When a moderator of Saturday’s Republican debate asked the field whether women should be eligible for the draft, I was surprised not that the question was raised, but that the candidates who responded affirmed it almost without comment. Surely a decision of that magnitude should have required at least cursory justification.

The reason for their nonchalance may lie in Jeb Bush’s repeated statement that there wasn’t going to be a draft. Answering in the affirmative, then, is a low-stakes way to appear egalitarian in matters gendered.

But what if we stopped to think about what the question really asked? What are the likely implications of a draft that included women?

Marc LiVecche has ably addressed in these pages the practical challenges and moral harms that integrating women into combat units pose to our soldiers and our polity. As he rightly notes, men and women are not the same, and treating them as if they were will not make them so.

Men and women differ most dramatically in their contributions to the reproductive project (the “pregnant man” Thomas Beatie aside), and this has implications for a military draft. Though not all women bear children in early adulthood, Selective Service eligibility overlaps with women’s peak fertility. This means—as has been seen among active duty women—that mothers of infants could be deployed overseas for months, or in the worst case scenario, even years at a time.

These are the realities of life for active-duty parents currently deployed. But the draft affects not the willing, but the reluctant, not the soldier, but the civilian. For the draft to be re-instituted, the United States or its allies would need to be facing an existential threat posed by an enemy whose military power matched our own. A war of that magnitude would likely have a high—potentially catastrophic—casualty rate.

Under such circumstances, women might become pregnant to avoid being drafted (or in order to be sent home). Perhaps this would simply mean an expanded category of draft exemptions for women. Good policy, however, does not create perverse incentives, as this foreseeable outcome would be. Further, creating an exemption applying to women and not to men merely proves the rule that a sex-blind draft seeks to expunge: men and women are not the same. Equality does not mean interchangeability.

Even if pregnant and nursing women were exempt from the draft, what if the unthinkable happened and half a generation perished or was wounded in combat? How would the nation rebuild its population? It was a difficult enough feat for Europe after the First World War, when only men fought and died. It would be an Herculean task if young women also died in equal measure. Sending women to war virtually guarantees that the devastation of war will linger long after the guns are silenced.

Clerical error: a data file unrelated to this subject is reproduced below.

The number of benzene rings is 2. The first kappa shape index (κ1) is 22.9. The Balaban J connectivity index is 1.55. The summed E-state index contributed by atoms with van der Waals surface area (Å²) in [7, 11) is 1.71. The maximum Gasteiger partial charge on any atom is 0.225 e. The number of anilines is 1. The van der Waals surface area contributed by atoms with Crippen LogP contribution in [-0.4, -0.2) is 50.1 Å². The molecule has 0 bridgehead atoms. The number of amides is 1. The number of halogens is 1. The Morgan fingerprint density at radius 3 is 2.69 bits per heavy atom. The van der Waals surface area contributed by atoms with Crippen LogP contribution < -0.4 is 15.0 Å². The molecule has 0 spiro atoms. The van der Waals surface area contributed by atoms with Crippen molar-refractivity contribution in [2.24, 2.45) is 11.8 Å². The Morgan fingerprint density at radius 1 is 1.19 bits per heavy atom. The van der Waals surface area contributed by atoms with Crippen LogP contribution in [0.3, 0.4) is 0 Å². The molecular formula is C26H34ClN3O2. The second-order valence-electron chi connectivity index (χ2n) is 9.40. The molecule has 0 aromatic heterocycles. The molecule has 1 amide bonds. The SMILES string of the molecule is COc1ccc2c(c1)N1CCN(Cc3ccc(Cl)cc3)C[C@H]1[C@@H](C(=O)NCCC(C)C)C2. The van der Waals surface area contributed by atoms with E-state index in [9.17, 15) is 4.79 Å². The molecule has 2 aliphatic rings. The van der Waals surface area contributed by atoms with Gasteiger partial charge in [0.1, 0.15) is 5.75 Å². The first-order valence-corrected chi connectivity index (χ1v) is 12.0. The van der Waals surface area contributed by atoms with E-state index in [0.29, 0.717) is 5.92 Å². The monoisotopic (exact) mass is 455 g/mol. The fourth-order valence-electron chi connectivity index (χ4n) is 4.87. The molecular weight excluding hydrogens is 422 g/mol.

One of the principles of casuistry, the form of moral reasoning that characterizes the just war tradition, is that right judgement involves treating like cases alike and different cases differently. About twenty years ago, I read Jane Mansbridge’s Why We Lost the ERA. The basic thesis, as I recall, was that the Amendment’s opponents (led by Phyllis Schlafly) managed to persuade enough people that the ERA would not just mean that women would have equal access in employment, education, and housing, but it would also eliminate the ability to treat men and women differently in any circumstance—chief among which was pregnancy and childrearing. In this instance, Schlafly’s argument seems prescient.

The military can certainly adopt more child-friendly policies, and the branches have been reviewing and modifying policies that allowed as little as six weeks’ maternity leave before deployment. The Pentagon has also started a pilot program for freezing sperm and eggs to preserve soldiers’ fertility (a policy that may raise more questions than provide answers). These are attempts to align military practice with both private employers and public policy recommendations supporting mothers of young children.

But in discussing the draft, we are debating policies that apply to the general population, not career soldiers. Since the transition to an all-volunteer military, the draft is regarded as a last resort to be used only in the most extreme of cases. Facing that sort of threat, why would we risk women and their children?

Debra Erickson holds a Ph.D. in Religious Ethics from the University of Chicago. She is co-editor of the forthcoming volume: In Search of the Ethical Polity: Critical Essays on the Work of Jean Bethke Elshtain.

Photo Credit: A navigator for the 165th Airlift Squadron, hugs her son next to the flight line of the Kentucky Air National Guard Base in Louisville, Ky., Nov. 12, 2012. (U.S. Air Force photo by Airman Basic Joshua L. Horton)